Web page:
OpticsTalk: Simulate the final imaging result - all you need to know about Image Simulation
Image Simulation is an extremely powerful tool to generate a simulated final image for evaluating the imaging quality of a lens system. Due to its complex nature, it's not easy to get all the settings correct. In this talk let's dive into what’s happening behind the screen and the correct way of simulating a proper image.
[Webinar] Speeding Up Optical Design with AnsysNews
This thread will be used to collect questions before the webinar, and to answer any questions we received during the webinar. Feel free to post your questions! Be sure to subscribe to this thread if you want to see additional discussion regarding this topic. The thread will be open to comments until Thursday, March 31st. Webinar details:Register here: [The event has concluded]Date: Thursday, March 24thTime: 6:00am PST & 11:00am PSTPresenters:Tom Pickering, Manager Product Management for Ansys ZemaxJames Pond, Principle Product Manager for Ansys Lumerical Abstract: Optical design has long been constrained by the lack of being able to design the optics and photonic components in one workflow. This webinar explores how the new connection between Ansys Zemax and Ansys Lumerical accelerates optical design time today and in the future. We will showcase some example workflows that combine your optical simulations with other Ansys solutions such as Ansys Speos and Ansys optiSLang to deliv
Tech Tip Tuesday: HUD with FEA and the OpticStudio STAR Module
HUD or Head Up Displays are a form of AR/VR technology (Augmented Reality / Virtual Reality). This has been a disruptive technology from its inception. A technology that began in the aerospace and defense industry, has since permeated commercial aircraft, automotive, heavy construction equipment, consumer electronics and many more. As this technology reaches more real-world applications, we need to consider the impact environment has on the optical elements in these systems. When temperature and pressure change, the housing holding the optics change, placing external forces on those optics, plus the temperature and pressure can provide a direct source of deformation to the optical system. The OpticStudio STAR Module allows FEA data about structural and thermal changes to the optical elements to be imported to OpticStudio and then analyze the results using the same analytic tools used to design the system.The top tech tip this Tuesday, there is now a script for Ansys Workbench that faci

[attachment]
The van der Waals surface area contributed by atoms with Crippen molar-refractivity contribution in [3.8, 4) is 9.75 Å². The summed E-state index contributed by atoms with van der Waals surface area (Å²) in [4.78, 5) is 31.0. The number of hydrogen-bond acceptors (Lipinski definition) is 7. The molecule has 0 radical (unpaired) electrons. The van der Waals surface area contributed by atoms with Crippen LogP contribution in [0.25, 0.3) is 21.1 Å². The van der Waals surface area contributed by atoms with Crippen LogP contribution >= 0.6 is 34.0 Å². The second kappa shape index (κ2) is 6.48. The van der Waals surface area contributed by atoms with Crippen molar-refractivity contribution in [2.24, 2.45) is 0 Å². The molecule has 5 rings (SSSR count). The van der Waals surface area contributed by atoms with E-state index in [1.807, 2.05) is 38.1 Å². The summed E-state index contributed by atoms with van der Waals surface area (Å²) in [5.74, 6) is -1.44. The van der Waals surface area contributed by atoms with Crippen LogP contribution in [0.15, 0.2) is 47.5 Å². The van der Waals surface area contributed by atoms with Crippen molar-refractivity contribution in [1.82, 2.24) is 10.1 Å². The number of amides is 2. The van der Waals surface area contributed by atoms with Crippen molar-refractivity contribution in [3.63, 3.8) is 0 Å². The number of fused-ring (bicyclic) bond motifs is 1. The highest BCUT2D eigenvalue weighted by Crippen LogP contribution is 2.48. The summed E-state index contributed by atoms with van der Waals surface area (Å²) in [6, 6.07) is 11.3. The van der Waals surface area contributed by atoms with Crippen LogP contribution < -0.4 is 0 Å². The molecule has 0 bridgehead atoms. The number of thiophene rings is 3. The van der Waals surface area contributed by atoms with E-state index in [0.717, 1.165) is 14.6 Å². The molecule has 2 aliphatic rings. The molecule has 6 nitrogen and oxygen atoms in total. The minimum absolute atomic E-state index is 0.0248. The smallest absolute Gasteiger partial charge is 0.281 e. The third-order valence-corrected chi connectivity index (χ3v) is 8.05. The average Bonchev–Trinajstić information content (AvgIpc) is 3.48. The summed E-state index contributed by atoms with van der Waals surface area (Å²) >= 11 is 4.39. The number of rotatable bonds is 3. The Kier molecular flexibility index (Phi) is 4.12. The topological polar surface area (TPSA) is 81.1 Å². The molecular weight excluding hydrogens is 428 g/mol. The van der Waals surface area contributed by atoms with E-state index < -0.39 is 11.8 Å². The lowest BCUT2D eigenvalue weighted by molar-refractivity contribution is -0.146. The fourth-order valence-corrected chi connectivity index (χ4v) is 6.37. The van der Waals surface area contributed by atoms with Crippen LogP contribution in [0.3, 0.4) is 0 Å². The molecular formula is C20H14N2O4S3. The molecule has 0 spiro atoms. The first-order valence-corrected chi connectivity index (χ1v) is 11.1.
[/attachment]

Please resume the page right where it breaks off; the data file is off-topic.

Tech Tip Tuesday: STAR with Mobile Phones and Mobile LiDAR
When designing cell phones and mobile LiDAR applications, or really any system with motion, vibration and shock can be a concern. One technique used by both cell phone and aero-space applications is to use step mounts on the optical elements to keep their motion more ridged. The issue with designing this type of step and testing the effects of FEA are how to integrate the optic with the step.Today’s Tuesday Tech Tip is how to create a step mount and run a STOP analysis on the system. Creating these steps in a CAD platform and making the distance between the lens and the step a nominal size is the first step. Using a CAD tool that allows optical properties and ray tracing such as OpticsBuilder or Speos will help with this process. Next the FEA software needs to allow this nominal distance to be perceived as ideal for transferring forces and thermal effects. This will allow both thermal and structural data to run on the new combined optic of the lens and step as though it were a monolith